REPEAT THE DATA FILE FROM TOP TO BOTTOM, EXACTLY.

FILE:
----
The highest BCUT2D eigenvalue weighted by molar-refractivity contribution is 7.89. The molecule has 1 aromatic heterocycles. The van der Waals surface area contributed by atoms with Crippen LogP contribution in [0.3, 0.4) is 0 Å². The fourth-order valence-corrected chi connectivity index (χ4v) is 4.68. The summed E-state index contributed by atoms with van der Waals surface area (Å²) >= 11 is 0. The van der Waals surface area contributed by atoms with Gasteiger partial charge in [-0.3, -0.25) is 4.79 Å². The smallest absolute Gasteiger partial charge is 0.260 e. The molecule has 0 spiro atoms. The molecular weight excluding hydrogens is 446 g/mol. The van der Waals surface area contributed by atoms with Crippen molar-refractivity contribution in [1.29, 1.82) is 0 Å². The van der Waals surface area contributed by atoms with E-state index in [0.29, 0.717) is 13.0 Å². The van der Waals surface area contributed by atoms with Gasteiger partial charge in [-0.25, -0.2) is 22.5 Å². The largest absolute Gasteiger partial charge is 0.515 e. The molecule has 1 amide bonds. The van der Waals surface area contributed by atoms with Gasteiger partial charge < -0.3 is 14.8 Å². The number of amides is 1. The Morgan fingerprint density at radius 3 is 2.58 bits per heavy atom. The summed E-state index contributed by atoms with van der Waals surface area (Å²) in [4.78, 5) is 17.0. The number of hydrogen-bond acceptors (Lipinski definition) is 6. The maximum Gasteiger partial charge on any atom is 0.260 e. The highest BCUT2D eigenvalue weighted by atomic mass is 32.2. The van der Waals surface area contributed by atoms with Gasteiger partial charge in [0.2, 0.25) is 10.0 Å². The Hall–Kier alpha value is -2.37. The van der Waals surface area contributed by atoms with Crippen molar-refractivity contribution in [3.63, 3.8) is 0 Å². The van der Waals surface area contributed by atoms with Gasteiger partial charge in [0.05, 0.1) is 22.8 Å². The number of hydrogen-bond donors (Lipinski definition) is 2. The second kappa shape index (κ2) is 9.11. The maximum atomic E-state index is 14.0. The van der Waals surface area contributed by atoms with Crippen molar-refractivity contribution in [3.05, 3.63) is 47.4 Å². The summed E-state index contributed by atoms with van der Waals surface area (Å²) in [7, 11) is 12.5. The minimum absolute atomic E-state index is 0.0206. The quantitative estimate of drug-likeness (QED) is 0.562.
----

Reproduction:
The highest BCUT2D eigenvalue weighted by molar-refractivity contribution is 7.89. The molecule has 1 aromatic heterocycles. The van der Waals surface area contributed by atoms with Crippen LogP contribution in [0.3, 0.4) is 0 Å². The fourth-order valence-corrected chi connectivity index (χ4v) is 4.68. The summed E-state index contributed by atoms with van der Waals surface area (Å²) >= 11 is 0. The van der Waals surface area contributed by atoms with Gasteiger partial charge in [-0.3, -0.25) is 4.79 Å². The smallest absolute Gasteiger partial charge is 0.260 e. The molecule has 0 spiro atoms. The molecular weight excluding hydrogens is 446 g/mol. The van der Waals surface area contributed by atoms with Crippen molar-refractivity contribution in [1.29, 1.82) is 0 Å². The van der Waals surface area contributed by atoms with E-state index in [0.29, 0.717) is 13.0 Å². The van der Waals surface area contributed by atoms with Gasteiger partial charge in [-0.25, -0.2) is 22.5 Å². The largest absolute Gasteiger partial charge is 0.515 e. The molecule has 1 amide bonds. The van der Waals surface area contributed by atoms with Gasteiger partial charge < -0.3 is 14.8 Å². The number of amides is 1. The Morgan fingerprint density at radius 3 is 2.58 bits per heavy atom. The summed E-state index contributed by atoms with van der Waals surface area (Å²) in [4.78, 5) is 17.0. The number of hydrogen-bond acceptors (Lipinski definition) is 6. The maximum Gasteiger partial charge on any atom is 0.260 e. The highest BCUT2D eigenvalue weighted by atomic mass is 32.2. The van der Waals surface area contributed by atoms with Gasteiger partial charge in [0.2, 0.25) is 10.0 Å². The Hall–Kier alpha value is -2.37. The van der Waals surface area contributed by atoms with Crippen molar-refractivity contribution in [3.63, 3.8) is 0 Å². The van der Waals surface area contributed by atoms with Gasteiger partial charge in [0.05, 0.1) is 22.8 Å². The number of hydrogen-bond donors (Lipinski definition) is 2. The second kappa shape index (κ2) is 9.11. The maximum atomic E-state index is 14.0. The van der Waals surface area contributed by atoms with Crippen molar-refractivity contribution in [3.05, 3.63) is 47.4 Å². The summed E-state index contributed by atoms with van der Waals surface area (Å²) in [7, 11) is 12.5. The minimum absolute atomic E-state index is 0.0206. The quantitative estimate of drug-likeness (QED) is 0.562.